Did early Christians have Bibles? Hide in catacombs? Oh, and as far as why Peter was crucified upside down…
Whether you like it or not, if you live in Western Europe or North America your world is shaped by Christianity. But Christianity was not inevitable. Jesus was not the only Messiah executed by the Romans for sedition. His impact is felt and the religion founded in his name exists today because of the work of his followers—the Apostles and first disciples who spread his message. We know a little about their work from the Bible (Acts of the Apostles) and there are some almost cartoonish portrayals of them in stories composed decades, even hundreds of years after their deaths. But it’s largely a murky period. Most of what we think we know about the earliest Christians comes from later traditions, Hollywood epics and, sadly, The Da Vinci Code.
1. They weren’t Christians.
Jesus and his disciples were Jews: Their scripture was Jewish, their religious rituals were Jewish, and their conception of the Messiah was Jewish. It’s certainly true that in the Gospel of John, a text written at the earliest around 90 CE, Jesus says some pretty vicious things about Jews (spoiler alert: He didn’t actually say those things). And it’s true that Paul discouraged Gentile converts from embracing the full demands of Jewish law, including circumcision. But neither Paul nor any of the evangelists know the name Christian or use it to describe followers of Jesus.
The Acts of the Apostles tells us that the name Christian was first used in Antioch in the 60s. But a growing consensus among scholars maintains that Acts of the Apostles was likely written around 115 CE. And none of the Gospels or epistles written in the 60s, 70s, or 80s, use the word Christian at all.
What this means is that for the majority of the first century, followers of Jesus were known as Jews. Even Paul seems to have agreed. A number of books including Professor Joshua Garroway’s Paul’s Gentile-Jews, have argued that Paul intended even converts to be Jewish. And that when he said for Christ there was neither “Jew nor Greek” he meant because all of his followers were now Gentile-Jews.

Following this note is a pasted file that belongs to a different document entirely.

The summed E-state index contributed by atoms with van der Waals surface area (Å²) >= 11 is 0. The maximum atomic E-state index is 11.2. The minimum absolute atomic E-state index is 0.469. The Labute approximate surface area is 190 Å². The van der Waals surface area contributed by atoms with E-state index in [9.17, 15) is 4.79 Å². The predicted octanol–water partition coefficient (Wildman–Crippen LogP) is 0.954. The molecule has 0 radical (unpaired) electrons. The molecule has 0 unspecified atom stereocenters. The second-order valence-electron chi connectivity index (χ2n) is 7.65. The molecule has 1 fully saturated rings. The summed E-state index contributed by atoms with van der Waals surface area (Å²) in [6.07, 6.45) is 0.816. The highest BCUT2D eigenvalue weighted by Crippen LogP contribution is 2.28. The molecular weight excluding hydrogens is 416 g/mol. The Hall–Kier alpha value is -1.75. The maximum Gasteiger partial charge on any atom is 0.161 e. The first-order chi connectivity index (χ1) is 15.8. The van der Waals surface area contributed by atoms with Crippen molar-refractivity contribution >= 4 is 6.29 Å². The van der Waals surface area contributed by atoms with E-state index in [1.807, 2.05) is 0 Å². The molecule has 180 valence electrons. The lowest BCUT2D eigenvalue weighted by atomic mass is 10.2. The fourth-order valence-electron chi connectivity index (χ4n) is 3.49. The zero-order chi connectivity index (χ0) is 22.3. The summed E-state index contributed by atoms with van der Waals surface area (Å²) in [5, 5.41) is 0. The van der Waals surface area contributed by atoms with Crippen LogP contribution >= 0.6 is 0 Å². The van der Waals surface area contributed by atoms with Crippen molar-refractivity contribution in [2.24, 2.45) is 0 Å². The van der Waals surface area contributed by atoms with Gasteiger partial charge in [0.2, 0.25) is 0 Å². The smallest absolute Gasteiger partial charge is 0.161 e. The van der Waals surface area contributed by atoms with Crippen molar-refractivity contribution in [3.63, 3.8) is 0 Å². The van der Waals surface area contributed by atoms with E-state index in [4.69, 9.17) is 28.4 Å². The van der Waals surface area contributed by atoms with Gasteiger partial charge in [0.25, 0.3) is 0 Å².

The actual split between Jews and Christians, what scholars call the parting of the ways, took place over the course of centuries. As late as the fifth century John Chrysostom, the eloquent Bishop of Antioch, was complaining that Christians would not stop going to synagogues.
2. They didn’t agree with each other.
A modern visitor to Rome would notice all of the Churches dedicated to Peter and Paul and the statues positioning them alongside one another as friends. But the truth is there was friction between the two. According to Paul’s letter to the Galatians, Paul tells a story in which he called Peter a hypocrite for refusing to eat with the Gentiles in front of James and the other Apostles. There seems to have been considerable disagreement between Paul and the original group about the religious requirements to be placed on Gentile converts and the amount of fraternization between Jewish and Gentile converts. It’s an uncomfortable moment and one that the author of Acts of Apostles tries to erase.
The disagreements didn’t stop there. Throughout Christian history, but particularly in the first four centuries, there were heated debates about the afterlife, the role of women, the practice of baptism, the date of Easter, and so on. Some people will present these debates as a tussle between “orthodox Catholics” and “heretics” but the truth is that these groups weren’t as clear-cut in the second century as they are in retrospect. It isn’t the case that the authoritarian Catholic Church clamped down on heresy and suppressed other groups. Maybe some people would have liked to, but there was no organized church hierarchy that had the power to do this kind of thing (sorry, Dan Brown). Moreover, at the time, everyone sincerely thought that they were the only ones who accurately preserved God’s Church. And it’s because of this that people fought so vigorously to defend their position and argument.
Click here to read more.